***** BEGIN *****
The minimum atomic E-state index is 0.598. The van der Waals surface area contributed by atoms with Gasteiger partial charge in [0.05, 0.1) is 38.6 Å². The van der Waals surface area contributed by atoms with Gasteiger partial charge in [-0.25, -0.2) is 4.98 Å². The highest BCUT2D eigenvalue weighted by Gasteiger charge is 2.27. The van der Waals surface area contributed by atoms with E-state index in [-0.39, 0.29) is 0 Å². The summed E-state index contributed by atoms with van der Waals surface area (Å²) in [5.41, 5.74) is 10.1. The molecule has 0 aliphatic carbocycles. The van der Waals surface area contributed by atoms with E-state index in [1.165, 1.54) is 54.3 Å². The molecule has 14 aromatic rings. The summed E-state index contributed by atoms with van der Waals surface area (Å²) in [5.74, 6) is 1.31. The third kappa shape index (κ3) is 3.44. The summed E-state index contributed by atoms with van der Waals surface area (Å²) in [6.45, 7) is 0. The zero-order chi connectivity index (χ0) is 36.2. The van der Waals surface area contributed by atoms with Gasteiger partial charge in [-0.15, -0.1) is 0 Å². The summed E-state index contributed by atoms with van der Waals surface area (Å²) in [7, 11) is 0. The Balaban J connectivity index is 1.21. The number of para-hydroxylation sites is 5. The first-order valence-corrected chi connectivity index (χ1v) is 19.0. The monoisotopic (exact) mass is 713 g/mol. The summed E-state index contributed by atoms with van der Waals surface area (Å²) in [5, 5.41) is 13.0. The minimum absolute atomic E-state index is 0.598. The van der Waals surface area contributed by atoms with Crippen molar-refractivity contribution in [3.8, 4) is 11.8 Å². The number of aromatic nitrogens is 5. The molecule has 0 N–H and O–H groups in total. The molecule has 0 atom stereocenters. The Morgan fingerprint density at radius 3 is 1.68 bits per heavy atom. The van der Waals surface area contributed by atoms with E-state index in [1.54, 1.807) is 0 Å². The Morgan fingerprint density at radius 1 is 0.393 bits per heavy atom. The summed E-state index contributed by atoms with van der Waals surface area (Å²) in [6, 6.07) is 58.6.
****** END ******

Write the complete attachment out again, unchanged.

The minimum atomic E-state index is 0.598. The van der Waals surface area contributed by atoms with Gasteiger partial charge in [0.05, 0.1) is 38.6 Å². The van der Waals surface area contributed by atoms with Gasteiger partial charge in [-0.25, -0.2) is 4.98 Å². The highest BCUT2D eigenvalue weighted by Gasteiger charge is 2.27. The van der Waals surface area contributed by atoms with E-state index in [-0.39, 0.29) is 0 Å². The summed E-state index contributed by atoms with van der Waals surface area (Å²) in [5.41, 5.74) is 10.1. The molecule has 0 aliphatic carbocycles. The van der Waals surface area contributed by atoms with E-state index in [1.165, 1.54) is 54.3 Å². The molecule has 14 aromatic rings. The summed E-state index contributed by atoms with van der Waals surface area (Å²) in [5.74, 6) is 1.31. The third kappa shape index (κ3) is 3.44. The summed E-state index contributed by atoms with van der Waals surface area (Å²) in [6.45, 7) is 0. The zero-order chi connectivity index (χ0) is 36.2. The van der Waals surface area contributed by atoms with Gasteiger partial charge in [-0.15, -0.1) is 0 Å². The summed E-state index contributed by atoms with van der Waals surface area (Å²) in [7, 11) is 0. The Balaban J connectivity index is 1.21. The number of para-hydroxylation sites is 5. The first-order valence-corrected chi connectivity index (χ1v) is 19.0. The monoisotopic (exact) mass is 713 g/mol. The summed E-state index contributed by atoms with van der Waals surface area (Å²) in [5, 5.41) is 13.0. The minimum absolute atomic E-state index is 0.598. The van der Waals surface area contributed by atoms with Crippen molar-refractivity contribution in [3.8, 4) is 11.8 Å². The number of aromatic nitrogens is 5. The molecule has 0 N–H and O–H groups in total. The molecule has 0 atom stereocenters. The Morgan fingerprint density at radius 3 is 1.68 bits per heavy atom. The van der Waals surface area contributed by atoms with E-state index in [1.54, 1.807) is 0 Å². The Morgan fingerprint density at radius 1 is 0.393 bits per heavy atom. The summed E-state index contributed by atoms with van der Waals surface area (Å²) in [6, 6.07) is 58.6.